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SOLD at 2009 Oct 07 @ 03:21UTC+2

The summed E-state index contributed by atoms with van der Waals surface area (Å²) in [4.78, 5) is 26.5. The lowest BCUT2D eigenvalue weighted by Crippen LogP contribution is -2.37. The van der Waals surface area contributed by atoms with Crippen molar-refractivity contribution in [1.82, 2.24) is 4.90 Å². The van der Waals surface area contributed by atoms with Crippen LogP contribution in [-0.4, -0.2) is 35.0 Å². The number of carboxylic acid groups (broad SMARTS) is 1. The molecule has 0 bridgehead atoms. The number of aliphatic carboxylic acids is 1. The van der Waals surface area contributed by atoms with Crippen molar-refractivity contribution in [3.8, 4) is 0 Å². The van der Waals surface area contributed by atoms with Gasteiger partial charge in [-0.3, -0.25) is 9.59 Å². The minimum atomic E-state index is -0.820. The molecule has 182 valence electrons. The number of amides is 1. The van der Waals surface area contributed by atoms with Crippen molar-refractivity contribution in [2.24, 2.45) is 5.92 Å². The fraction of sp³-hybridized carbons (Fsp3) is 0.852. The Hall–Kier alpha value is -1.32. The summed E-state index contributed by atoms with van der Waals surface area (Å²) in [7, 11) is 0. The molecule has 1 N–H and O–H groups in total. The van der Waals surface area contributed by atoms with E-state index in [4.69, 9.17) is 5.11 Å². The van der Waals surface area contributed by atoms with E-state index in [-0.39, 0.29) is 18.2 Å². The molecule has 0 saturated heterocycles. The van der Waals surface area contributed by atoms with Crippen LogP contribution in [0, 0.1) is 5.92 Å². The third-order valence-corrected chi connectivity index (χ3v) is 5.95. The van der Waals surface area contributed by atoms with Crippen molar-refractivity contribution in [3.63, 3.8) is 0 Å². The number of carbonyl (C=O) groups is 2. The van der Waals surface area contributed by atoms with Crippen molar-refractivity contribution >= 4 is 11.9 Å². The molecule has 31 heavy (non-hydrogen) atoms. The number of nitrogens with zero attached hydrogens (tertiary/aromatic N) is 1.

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Greek coins, Kings of the Bisaltae, Mosses circa 480, Octodrachm ca. 480, AR 29.32 g. Male figure, wearing causia and carrying two spears, standing r. behind horse r. Rev. MOS - SEW surrounding quadripartite square; all within incuse square. Apparently unique and unpublished. An issue of tremendous importance and fascination in the finest style of the period. Struck on a full flan with a light tone and some minor area of porosity on reverse, otherwise extremely fine Like much of the Archaic coinage from the Thraco-Macedonian region, this discovery piece of the ruler Mosses raises as many questions as it answers. Until now the coinage of this ruler seems to have been limited to drachms or octobols with a similar design, though somewhat less refined. This octadrachm significantly adds to the dimension of this monarch’s coinage, which may originally have been more substantial than the scant surviving pieces suggest. Attributions for the coinage of Mosses have been quite varied, ranging from a dynast or a king of Macedon, of Thrace, of the Thraco-Macedonian tribe the Bisaltae, and of Paeonia. The dating has been proposed in an equally broad fashion, with estimates ranging from as early as c.500 to as late as c.450 B.C. – roughly the period of the Macedonian King Alexander I (498-454 B.C.). Though Mosses’ drachms are often generic in appearance due to the style of engraving, the artistry on this octadrachm is exceptional, and should lead us to a date comfortably around 480 B.C. It also points to Macedon as a probable origin, whether Mosses was a king of the Bisaltae or predecessor/contemporary of Alexander I. It is possible, even likely, that Mosses was a chieftain who maintained his independence through acts of loyalty to Alexander I, but there seems little ground for identifying him as a king of Paeonia, as suggested by Raymond in her 1953 study Macedonian Regal Coinage to 413 B.C. This is made even more clear with this octadrachm, the absence of which Raymond considered evidence against Mosses being a king of the Bisaltae. Both this attractive type of Mosses and octadrachms produced in the name of the Bisaltae must have been inspired by the contemporary octadrachms of Alexander I. The type likely also was the basis for coinages of Potidaea, the Getae, Sparadocus and Perdiccas II, all of which present a variant to the Alexander I type, yet keep the same general composition.
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